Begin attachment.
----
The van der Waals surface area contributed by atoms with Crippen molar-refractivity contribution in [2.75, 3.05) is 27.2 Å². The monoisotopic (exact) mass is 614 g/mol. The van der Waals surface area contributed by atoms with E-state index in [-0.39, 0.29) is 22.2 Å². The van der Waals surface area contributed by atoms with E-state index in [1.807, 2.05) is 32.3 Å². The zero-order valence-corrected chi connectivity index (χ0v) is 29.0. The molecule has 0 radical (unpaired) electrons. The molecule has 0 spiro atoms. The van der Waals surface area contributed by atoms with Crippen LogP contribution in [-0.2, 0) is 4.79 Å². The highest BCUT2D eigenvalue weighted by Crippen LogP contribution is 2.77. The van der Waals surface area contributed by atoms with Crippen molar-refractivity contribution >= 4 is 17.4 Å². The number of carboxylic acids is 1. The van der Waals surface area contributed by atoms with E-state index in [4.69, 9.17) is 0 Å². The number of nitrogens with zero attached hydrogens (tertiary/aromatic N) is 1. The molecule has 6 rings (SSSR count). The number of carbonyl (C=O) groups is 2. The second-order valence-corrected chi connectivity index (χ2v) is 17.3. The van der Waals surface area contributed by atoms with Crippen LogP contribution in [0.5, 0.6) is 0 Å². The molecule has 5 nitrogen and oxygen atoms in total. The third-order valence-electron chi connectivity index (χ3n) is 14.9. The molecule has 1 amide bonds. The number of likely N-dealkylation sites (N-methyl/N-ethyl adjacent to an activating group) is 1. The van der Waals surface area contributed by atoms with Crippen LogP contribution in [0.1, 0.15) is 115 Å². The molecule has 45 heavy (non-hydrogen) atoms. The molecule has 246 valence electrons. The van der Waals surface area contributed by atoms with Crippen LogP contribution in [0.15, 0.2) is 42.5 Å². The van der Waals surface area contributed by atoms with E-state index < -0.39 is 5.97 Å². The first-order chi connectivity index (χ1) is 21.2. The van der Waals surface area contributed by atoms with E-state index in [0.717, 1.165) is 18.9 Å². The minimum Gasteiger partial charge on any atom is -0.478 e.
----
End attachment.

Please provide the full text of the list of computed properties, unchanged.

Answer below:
The van der Waals surface area contributed by atoms with Crippen molar-refractivity contribution in [2.75, 3.05) is 27.2 Å². The monoisotopic (exact) mass is 614 g/mol. The van der Waals surface area contributed by atoms with E-state index in [-0.39, 0.29) is 22.2 Å². The van der Waals surface area contributed by atoms with E-state index in [1.807, 2.05) is 32.3 Å². The zero-order valence-corrected chi connectivity index (χ0v) is 29.0. The molecule has 0 radical (unpaired) electrons. The molecule has 0 spiro atoms. The van der Waals surface area contributed by atoms with Crippen LogP contribution in [-0.2, 0) is 4.79 Å². The highest BCUT2D eigenvalue weighted by Crippen LogP contribution is 2.77. The van der Waals surface area contributed by atoms with Crippen molar-refractivity contribution >= 4 is 17.4 Å². The number of carboxylic acids is 1. The van der Waals surface area contributed by atoms with E-state index in [4.69, 9.17) is 0 Å². The number of nitrogens with zero attached hydrogens (tertiary/aromatic N) is 1. The molecule has 6 rings (SSSR count). The number of carbonyl (C=O) groups is 2. The second-order valence-corrected chi connectivity index (χ2v) is 17.3. The van der Waals surface area contributed by atoms with Crippen LogP contribution in [0.5, 0.6) is 0 Å². The molecule has 5 nitrogen and oxygen atoms in total. The third-order valence-electron chi connectivity index (χ3n) is 14.9. The molecule has 1 amide bonds. The number of likely N-dealkylation sites (N-methyl/N-ethyl adjacent to an activating group) is 1. The van der Waals surface area contributed by atoms with Crippen LogP contribution in [0.1, 0.15) is 115 Å². The molecule has 45 heavy (non-hydrogen) atoms. The molecule has 246 valence electrons. The van der Waals surface area contributed by atoms with Crippen LogP contribution in [0.15, 0.2) is 42.5 Å². The van der Waals surface area contributed by atoms with E-state index < -0.39 is 5.97 Å². The first-order chi connectivity index (χ1) is 21.2. The van der Waals surface area contributed by atoms with E-state index in [0.717, 1.165) is 18.9 Å². The minimum Gasteiger partial charge on any atom is -0.478 e.